Goodman Community Center | Eastside News continues a tradition that…

Eastside News continues a tradition that began 100 years ago

Hyper-local journalism keeps neighbors and residents connected.

July 1, 2024 |
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Eastside News Editor Dave Link (left) and Goodman Community Center President and Executive Director Letesha Nelson stand outside Ironworks reading issues of Eastside News.
Eastside News Editor Dave Link (left) and Goodman Community Center President and Executive Director Letesha Nelson compare news stories from days past to the present time. GCC has been publishing Eastside News for almost 50 years.

By Dave Link, Eastside News

When you think about it, having hyper-local journalism exist for 100 years is an amazing thing. I mean Eastside News doesn’t pretend that it’s in the same league as the regional “big boys” — Wisconsin State Journal, Cap Times or even Isthmus — but for a neighborhood to have its own media outlet to keep neighbors and residents connected, that is simply amazing.

The legacy of Eastside News is long, as it should be for an entity with a 100-year history, but the common thread running through it is the commitment by a handful of people to keep the east side engaged. Even when the original East Side News went defunct, others brought it back, and it continues to thrive — with the help of volunteers and no full-time staff dedicated to its production.

ESN has always been fiercely east side. When Marshall Browne founded ESN, the Atwood, Emerson/East High and Eken Park neighborhoods were the eastern edge of Madison. As the city has grown, ESN still concentrates on those neighborhoods, as well as some parts of the near-east side, north side, East­moreland neighborhood and Monona. While Eastside News’ content is not as hard hitting as “the big boys,” it does provide a good sense of what is happening in our “little ’hood.”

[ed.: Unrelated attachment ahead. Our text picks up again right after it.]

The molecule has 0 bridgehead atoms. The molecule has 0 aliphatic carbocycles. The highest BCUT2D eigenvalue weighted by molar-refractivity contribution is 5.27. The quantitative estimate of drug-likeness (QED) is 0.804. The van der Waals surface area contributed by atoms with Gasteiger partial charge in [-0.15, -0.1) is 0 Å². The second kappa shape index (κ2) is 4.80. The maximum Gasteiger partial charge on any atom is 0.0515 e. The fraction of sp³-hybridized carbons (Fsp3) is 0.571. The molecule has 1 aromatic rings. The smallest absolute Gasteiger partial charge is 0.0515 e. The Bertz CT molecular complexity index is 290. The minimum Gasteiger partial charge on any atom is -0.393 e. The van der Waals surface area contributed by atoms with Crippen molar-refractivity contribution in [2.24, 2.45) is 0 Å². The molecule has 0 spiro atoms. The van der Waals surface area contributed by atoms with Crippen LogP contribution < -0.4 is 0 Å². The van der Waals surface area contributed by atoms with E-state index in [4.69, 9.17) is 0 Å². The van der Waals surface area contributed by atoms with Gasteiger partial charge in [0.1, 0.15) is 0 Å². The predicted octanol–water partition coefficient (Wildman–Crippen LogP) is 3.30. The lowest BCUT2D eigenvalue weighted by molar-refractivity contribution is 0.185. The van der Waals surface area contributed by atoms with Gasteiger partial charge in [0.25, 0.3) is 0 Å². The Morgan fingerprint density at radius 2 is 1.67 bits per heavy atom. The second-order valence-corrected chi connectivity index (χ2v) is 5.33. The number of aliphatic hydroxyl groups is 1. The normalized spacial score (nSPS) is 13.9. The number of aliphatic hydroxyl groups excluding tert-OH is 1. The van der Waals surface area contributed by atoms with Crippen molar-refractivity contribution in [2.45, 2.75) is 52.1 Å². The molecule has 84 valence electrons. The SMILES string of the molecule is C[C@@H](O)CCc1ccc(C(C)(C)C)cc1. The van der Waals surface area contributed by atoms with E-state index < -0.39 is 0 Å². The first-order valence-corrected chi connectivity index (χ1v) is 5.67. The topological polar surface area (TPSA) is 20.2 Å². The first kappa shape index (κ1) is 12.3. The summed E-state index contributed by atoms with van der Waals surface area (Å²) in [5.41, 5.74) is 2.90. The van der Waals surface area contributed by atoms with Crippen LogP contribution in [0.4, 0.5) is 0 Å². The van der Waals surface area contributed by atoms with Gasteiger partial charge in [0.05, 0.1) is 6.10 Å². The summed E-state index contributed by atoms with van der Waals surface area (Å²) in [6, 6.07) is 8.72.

Garver in Eastside News
March/April 1990 Eastside News

Garver Feed Mill first appeared in ESN in 1990 in a discussion about restoring it. Its transformation process occupied a vast amount of column inches over the years, and it still does as a hub of activity.

Development at Union Corners was slow in coming after Ray-O-Vac and Kohl’s closed. At one point it even looked like it might not happen, but Eastside News ran regular updates.

Efforts to clean up Lake Monona have appeared in ESN since almost Day One. There’s still challenges in making the waterway acceptably clean to this day.

Noise. Everybody hates noise. Even in a metropolitan city. From dogs barking to unruly parties to trains and the airport. ESN has printed gripes about noise.

Then there’s community centers: Atwood Community House, Atwood Community Center, Goodman-Atwood Community Center and finally Goodman Community Center. As the community center’s name and programming evolved, ESN has been a voice for them since the 1970s. It’s where the community can find out program offerings and what cool things are happening within them.

Then there’s the things in Eastside News that have faded away, mostly due to lack of interest. Pet obituaries, haikus, columns from politicians and school principals, happenings at the libraries, Sustainable Atwood. Even the serial longtime readers might remember, “Crazy Cats Tear Their Skin,” finally came to an end. Page counts dropped for cost-saving reasons.

Some were good ideas — and some maybe not so much — but ESN wasn’t afraid to try what the community asked for.

Even as technology has provided new ways for connection, ESN is still a viable, old-school conduit for information. We regularly hear from the community about how “I love the little paper.” To me, that means we’re still doing something right creating a printed newspaper. That’s something to celebrate too.

Come January, Eastside News will embark on its second 100 years. One only wonders what ESN will look like in 25 or 50 years, let alone 100. I know I won’t know, but I’m sure east side spirit won’t let it die without a fight. That’s why ESN made it to 100.

Help us celebrate this huge milestone

Your gift helps us continue our legacy of hyper-local journalism. Gifts to Eastside News in 2024 of $100+ receive a 100th Anniversary sticker, pictured on the banner of this page.

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